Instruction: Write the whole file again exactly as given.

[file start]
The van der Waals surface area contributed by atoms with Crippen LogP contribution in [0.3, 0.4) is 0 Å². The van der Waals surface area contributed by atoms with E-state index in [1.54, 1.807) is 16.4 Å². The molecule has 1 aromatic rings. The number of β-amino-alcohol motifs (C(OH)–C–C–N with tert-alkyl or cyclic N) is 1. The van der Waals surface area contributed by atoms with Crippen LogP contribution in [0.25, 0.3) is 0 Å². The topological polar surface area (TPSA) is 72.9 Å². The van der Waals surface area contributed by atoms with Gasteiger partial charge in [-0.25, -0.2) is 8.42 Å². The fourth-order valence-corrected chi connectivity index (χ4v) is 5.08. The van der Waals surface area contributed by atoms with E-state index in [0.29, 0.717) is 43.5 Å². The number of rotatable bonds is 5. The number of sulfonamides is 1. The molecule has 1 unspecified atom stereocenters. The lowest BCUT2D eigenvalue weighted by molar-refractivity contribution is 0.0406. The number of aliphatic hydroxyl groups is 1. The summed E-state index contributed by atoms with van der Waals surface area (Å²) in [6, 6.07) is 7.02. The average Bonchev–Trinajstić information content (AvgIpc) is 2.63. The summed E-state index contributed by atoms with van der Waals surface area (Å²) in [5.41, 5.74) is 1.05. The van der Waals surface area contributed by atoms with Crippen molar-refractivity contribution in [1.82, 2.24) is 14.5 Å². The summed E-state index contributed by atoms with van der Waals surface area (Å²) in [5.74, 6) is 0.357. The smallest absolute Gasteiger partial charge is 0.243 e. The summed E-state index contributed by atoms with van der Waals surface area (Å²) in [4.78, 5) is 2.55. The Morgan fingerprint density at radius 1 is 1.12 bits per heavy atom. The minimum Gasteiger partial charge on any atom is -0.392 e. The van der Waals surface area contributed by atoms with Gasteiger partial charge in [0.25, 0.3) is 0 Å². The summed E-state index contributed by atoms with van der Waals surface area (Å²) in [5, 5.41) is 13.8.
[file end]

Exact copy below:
The van der Waals surface area contributed by atoms with Crippen LogP contribution in [0.3, 0.4) is 0 Å². The van der Waals surface area contributed by atoms with E-state index in [1.54, 1.807) is 16.4 Å². The molecule has 1 aromatic rings. The number of β-amino-alcohol motifs (C(OH)–C–C–N with tert-alkyl or cyclic N) is 1. The van der Waals surface area contributed by atoms with Crippen LogP contribution in [0.25, 0.3) is 0 Å². The topological polar surface area (TPSA) is 72.9 Å². The van der Waals surface area contributed by atoms with Gasteiger partial charge in [-0.25, -0.2) is 8.42 Å². The fourth-order valence-corrected chi connectivity index (χ4v) is 5.08. The van der Waals surface area contributed by atoms with E-state index in [0.29, 0.717) is 43.5 Å². The number of rotatable bonds is 5. The number of sulfonamides is 1. The molecule has 1 unspecified atom stereocenters. The lowest BCUT2D eigenvalue weighted by molar-refractivity contribution is 0.0406. The number of aliphatic hydroxyl groups is 1. The summed E-state index contributed by atoms with van der Waals surface area (Å²) in [6, 6.07) is 7.02. The average Bonchev–Trinajstić information content (AvgIpc) is 2.63. The summed E-state index contributed by atoms with van der Waals surface area (Å²) in [5.41, 5.74) is 1.05. The van der Waals surface area contributed by atoms with Crippen molar-refractivity contribution in [1.82, 2.24) is 14.5 Å². The summed E-state index contributed by atoms with van der Waals surface area (Å²) in [5.74, 6) is 0.357. The smallest absolute Gasteiger partial charge is 0.243 e. The summed E-state index contributed by atoms with van der Waals surface area (Å²) in [4.78, 5) is 2.55. The Morgan fingerprint density at radius 1 is 1.12 bits per heavy atom. The minimum Gasteiger partial charge on any atom is -0.392 e. The van der Waals surface area contributed by atoms with Gasteiger partial charge in [0.25, 0.3) is 0 Å². The summed E-state index contributed by atoms with van der Waals surface area (Å²) in [5, 5.41) is 13.8.